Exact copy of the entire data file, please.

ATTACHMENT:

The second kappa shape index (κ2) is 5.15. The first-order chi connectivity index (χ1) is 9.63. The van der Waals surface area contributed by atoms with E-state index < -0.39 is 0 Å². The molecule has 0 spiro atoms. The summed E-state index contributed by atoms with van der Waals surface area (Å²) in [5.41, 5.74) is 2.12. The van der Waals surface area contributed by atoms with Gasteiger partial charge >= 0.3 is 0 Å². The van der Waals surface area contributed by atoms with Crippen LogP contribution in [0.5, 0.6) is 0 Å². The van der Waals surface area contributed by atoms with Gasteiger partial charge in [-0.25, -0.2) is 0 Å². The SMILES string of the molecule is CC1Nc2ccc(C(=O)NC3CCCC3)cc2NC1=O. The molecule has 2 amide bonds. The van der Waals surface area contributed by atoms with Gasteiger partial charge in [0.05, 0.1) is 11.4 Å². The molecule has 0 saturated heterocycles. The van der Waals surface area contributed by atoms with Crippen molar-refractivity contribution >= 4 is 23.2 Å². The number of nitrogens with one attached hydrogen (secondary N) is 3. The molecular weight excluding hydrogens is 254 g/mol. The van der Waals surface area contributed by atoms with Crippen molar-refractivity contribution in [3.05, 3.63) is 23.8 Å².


The second kappa shape index (κ2) is 5.15. The first-order chi connectivity index (χ1) is 9.63. The van der Waals surface area contributed by atoms with E-state index < -0.39 is 0 Å². The molecule has 0 spiro atoms. The summed E-state index contributed by atoms with van der Waals surface area (Å²) in [5.41, 5.74) is 2.12. The van der Waals surface area contributed by atoms with Gasteiger partial charge >= 0.3 is 0 Å². The van der Waals surface area contributed by atoms with Crippen LogP contribution in [0.5, 0.6) is 0 Å². The van der Waals surface area contributed by atoms with Gasteiger partial charge in [-0.25, -0.2) is 0 Å². The SMILES string of the molecule is CC1Nc2ccc(C(=O)NC3CCCC3)cc2NC1=O. The molecule has 2 amide bonds. The van der Waals surface area contributed by atoms with Gasteiger partial charge in [0.05, 0.1) is 11.4 Å². The molecule has 0 saturated heterocycles. The van der Waals surface area contributed by atoms with Crippen molar-refractivity contribution >= 4 is 23.2 Å². The number of nitrogens with one attached hydrogen (secondary N) is 3. The molecular weight excluding hydrogens is 254 g/mol. The van der Waals surface area contributed by atoms with Crippen molar-refractivity contribution in [3.05, 3.63) is 23.8 Å².